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Re: [JSON] Elephant in the room

From: Peter Frederick Patel-Schneider <pfps@research.bell-labs.com>
Date: Wed, 23 Mar 2011 13:00:44 -0400
Message-ID: <20110323.130044.987289285557899134.pfps@research.bell-labs.com>
To: RDF WG <public-rdf-wg@w3.org>
CC: <nathan@webr3.org>
From: Nathan <nathan@webr3.org>
Subject: [JSON] Elephant in the room
Date: Wed, 23 Mar 2011 11:22:10 -0500

> 
> Just wanted to capture something I don't think I've conveyed until now:
> 
> Almost every developer I know, from enterprise to bedroom developers, 
> work primarily with OO oriented languages, or key/value data structures 
> in functional languages.
> 
> The primary *huge* issue here, is that most people can't work with 
> triples and graphs without special tooling. Not to mention that it's 
> highly unfamiliar to them.

Although I sympathize with the sentiments here, the reasoning doesn't
seem right to me.

After all, the native data structures in the programming languages that
most people use are not trees, but instead form ... [wait for it]
... arbitrary graphs.  Of course, in strict functional langauges trees
are native, not graphs, but most developers don't use strict functional
languages.

> Send an object with an id over the wire and people can use it, it's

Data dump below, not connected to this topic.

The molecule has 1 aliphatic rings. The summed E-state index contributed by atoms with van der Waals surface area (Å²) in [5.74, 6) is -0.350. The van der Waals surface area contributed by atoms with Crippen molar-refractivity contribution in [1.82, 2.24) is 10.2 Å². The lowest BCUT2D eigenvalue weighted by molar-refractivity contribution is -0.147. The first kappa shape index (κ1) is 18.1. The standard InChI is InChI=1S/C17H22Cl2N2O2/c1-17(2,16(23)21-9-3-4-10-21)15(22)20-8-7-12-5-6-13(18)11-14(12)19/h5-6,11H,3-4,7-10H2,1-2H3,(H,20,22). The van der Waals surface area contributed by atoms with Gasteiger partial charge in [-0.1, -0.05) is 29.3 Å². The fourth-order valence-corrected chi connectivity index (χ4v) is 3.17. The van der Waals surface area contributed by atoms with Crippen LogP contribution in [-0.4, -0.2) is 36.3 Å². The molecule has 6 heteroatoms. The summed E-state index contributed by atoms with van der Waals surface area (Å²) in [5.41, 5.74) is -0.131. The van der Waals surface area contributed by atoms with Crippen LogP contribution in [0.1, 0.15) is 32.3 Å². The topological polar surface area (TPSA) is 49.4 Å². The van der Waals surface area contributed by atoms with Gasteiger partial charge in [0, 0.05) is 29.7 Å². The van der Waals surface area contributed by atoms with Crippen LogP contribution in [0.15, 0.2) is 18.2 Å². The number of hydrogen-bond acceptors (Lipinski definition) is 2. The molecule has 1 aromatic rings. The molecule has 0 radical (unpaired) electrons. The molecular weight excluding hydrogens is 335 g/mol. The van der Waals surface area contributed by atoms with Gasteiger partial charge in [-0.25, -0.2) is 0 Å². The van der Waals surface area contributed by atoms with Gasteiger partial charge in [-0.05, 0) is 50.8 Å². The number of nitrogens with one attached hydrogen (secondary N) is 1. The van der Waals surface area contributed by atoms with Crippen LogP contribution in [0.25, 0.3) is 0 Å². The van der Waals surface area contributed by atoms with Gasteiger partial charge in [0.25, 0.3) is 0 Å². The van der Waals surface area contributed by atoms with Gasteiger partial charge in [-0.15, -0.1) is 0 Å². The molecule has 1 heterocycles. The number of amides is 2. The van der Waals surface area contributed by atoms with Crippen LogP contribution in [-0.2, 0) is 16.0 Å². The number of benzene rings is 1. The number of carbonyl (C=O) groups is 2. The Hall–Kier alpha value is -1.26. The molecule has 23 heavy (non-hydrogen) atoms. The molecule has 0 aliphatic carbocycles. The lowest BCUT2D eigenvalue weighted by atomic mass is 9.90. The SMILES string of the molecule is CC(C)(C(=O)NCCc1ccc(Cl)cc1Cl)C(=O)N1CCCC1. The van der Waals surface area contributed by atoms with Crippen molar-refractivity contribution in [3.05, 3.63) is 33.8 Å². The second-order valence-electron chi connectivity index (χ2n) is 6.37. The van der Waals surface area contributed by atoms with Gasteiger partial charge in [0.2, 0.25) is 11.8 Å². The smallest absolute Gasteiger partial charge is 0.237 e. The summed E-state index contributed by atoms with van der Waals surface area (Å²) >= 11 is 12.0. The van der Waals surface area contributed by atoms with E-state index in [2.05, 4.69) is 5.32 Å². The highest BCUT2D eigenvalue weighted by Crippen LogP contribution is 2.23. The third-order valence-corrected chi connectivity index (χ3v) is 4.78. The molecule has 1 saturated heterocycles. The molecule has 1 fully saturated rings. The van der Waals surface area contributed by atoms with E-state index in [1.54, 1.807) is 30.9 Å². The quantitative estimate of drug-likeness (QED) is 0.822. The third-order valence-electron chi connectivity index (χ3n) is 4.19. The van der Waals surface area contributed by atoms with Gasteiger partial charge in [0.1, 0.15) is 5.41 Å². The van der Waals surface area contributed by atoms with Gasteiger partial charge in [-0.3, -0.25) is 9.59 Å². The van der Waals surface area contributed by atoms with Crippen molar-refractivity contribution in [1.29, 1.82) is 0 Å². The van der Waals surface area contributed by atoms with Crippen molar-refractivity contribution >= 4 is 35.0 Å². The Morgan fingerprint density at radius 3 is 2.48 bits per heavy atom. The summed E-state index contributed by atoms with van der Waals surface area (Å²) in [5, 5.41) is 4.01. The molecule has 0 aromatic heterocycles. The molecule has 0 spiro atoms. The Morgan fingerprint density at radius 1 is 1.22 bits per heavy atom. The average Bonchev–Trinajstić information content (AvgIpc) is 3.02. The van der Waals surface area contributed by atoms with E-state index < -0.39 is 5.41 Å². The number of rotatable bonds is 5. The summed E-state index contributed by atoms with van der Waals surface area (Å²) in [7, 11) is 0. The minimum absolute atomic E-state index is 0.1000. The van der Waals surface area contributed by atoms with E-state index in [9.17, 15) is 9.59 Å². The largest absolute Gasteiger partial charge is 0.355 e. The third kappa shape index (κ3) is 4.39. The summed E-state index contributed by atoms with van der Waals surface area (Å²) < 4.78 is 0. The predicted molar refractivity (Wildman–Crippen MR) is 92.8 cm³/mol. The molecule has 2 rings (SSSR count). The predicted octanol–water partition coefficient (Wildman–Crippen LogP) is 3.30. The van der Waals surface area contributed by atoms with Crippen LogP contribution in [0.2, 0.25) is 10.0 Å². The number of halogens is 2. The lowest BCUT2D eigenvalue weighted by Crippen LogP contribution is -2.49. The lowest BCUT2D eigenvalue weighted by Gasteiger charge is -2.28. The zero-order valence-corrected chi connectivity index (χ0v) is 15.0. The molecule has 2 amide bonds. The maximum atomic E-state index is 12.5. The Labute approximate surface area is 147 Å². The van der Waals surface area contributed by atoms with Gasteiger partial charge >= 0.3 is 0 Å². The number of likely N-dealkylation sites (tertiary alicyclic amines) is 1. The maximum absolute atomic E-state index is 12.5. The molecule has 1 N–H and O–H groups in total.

> familiar, they "get it", send them a triple, and they're lost - even if 
> they grok the graph and triple, they don't have the machinery to handle 
> it often.

Hmm.   What about relational and object-oriented data bases?  These
handle generalizations of graphs and triples.  As well, relational data
bases often separate the parts of what one might think of as an object.

> This is pretty much the sole reason that every developer I know outside 
> of the sem web community does not use RDF in any way, even though they 
> like the concepts and would like "linked data".

I don't think that this is the reason.  

My speculation is that the disconnect is in a different place, namely
the difference between the open data model of RDF and the closed data
model of many object-oriented languages (or, maybe, of many
object-oriented minds).

Another related potential disconnect is that the RDF triples that one might
think of as constituting an RDF object don't need to be contiguous in an
RDF document, whereas people tend to think of an object and its
properties as one unit.  Of course, RDF/XML contains an attempt to
regain this continuity, and RDF/XML doesn't seem to be part of the
solution, so maybe this disconnect isn't so important.

> Best,
> 
> Nathan

peter
Received on Wednesday, 23 March 2011 17:01:42 UTC

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